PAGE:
The Henry Clay statue, in marble, under a pavilion, near the Washington Monument, was a gift to the State from the country-women of the great orator.  The statue (made by Hart) was dedicated in 1860.

The old Bell House, at the Franklin-street entrance of the Square, was the guard-house when, in former days, the State Guard (now obsolete) did police duty in the Square.

The Jackson Statue is on the north side of the avenue, between the monument and the Governor’s house.  This noble work in bronze, designed by the English sculptor Foley, was the gift of some of his countrymen, as an English testimonial in honor of the great Virginia soldier.  The base of the statue bears the memorial inscription:

“Presented by English gentlemen as a tribute of admiration for the soldier and patriot, Thomas J. Jackson, and gratefully accepted by Virginia in the name of the Southern people.  Done A.D., 1875, in the hundredth year of the Commonwealth. ‘Look! there is Jackson standing like a stone wall.’”

The dedication of the statue, October 26, 1875, was a memorable occasion, attended by thousands of ex-soldiers and citizens.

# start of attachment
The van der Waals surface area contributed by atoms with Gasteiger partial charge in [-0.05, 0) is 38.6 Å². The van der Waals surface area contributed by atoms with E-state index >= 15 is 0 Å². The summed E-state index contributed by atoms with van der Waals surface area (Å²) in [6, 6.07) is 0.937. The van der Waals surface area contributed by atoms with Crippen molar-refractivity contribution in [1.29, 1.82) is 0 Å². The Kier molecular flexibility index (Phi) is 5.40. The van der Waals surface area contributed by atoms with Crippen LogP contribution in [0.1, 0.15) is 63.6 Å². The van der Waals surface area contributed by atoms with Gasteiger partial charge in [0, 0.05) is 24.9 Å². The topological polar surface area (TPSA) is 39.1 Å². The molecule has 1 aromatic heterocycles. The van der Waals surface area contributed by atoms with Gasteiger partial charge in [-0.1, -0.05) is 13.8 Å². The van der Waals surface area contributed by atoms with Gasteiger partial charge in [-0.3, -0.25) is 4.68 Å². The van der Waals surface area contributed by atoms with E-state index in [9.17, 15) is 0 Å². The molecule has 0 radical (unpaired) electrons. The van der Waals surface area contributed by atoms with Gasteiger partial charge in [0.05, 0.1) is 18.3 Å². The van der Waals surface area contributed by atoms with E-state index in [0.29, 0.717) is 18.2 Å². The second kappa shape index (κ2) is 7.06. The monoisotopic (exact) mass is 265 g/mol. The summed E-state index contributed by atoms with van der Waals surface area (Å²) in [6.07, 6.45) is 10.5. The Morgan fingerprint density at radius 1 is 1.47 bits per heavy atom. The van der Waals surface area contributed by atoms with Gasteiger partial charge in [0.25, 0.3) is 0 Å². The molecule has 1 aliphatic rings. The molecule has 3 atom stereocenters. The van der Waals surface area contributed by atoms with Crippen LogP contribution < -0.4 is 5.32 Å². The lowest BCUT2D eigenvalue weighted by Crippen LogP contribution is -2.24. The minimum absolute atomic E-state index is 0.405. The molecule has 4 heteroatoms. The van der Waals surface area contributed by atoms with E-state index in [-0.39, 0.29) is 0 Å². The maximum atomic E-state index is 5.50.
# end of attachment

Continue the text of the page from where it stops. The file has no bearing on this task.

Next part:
The Governor’s Mansion, the official residence of the Executive, is at the eastern end of the avenue.  Just below it is the Library Building, which is really and mainly an office building, in which are located most of the State officials.  The building, recently finished, is a beautiful example of classic architecture, adapted to modern use.  On the first floor are the offices of the Auditors, the Treasurer, and Adjutant General.  On the second floor are the Commissioner of Agriculture, Superintendent of Public Instruction, Attorney-General, Railroad Commissioner, and the office and court-room of the Court of Appeals.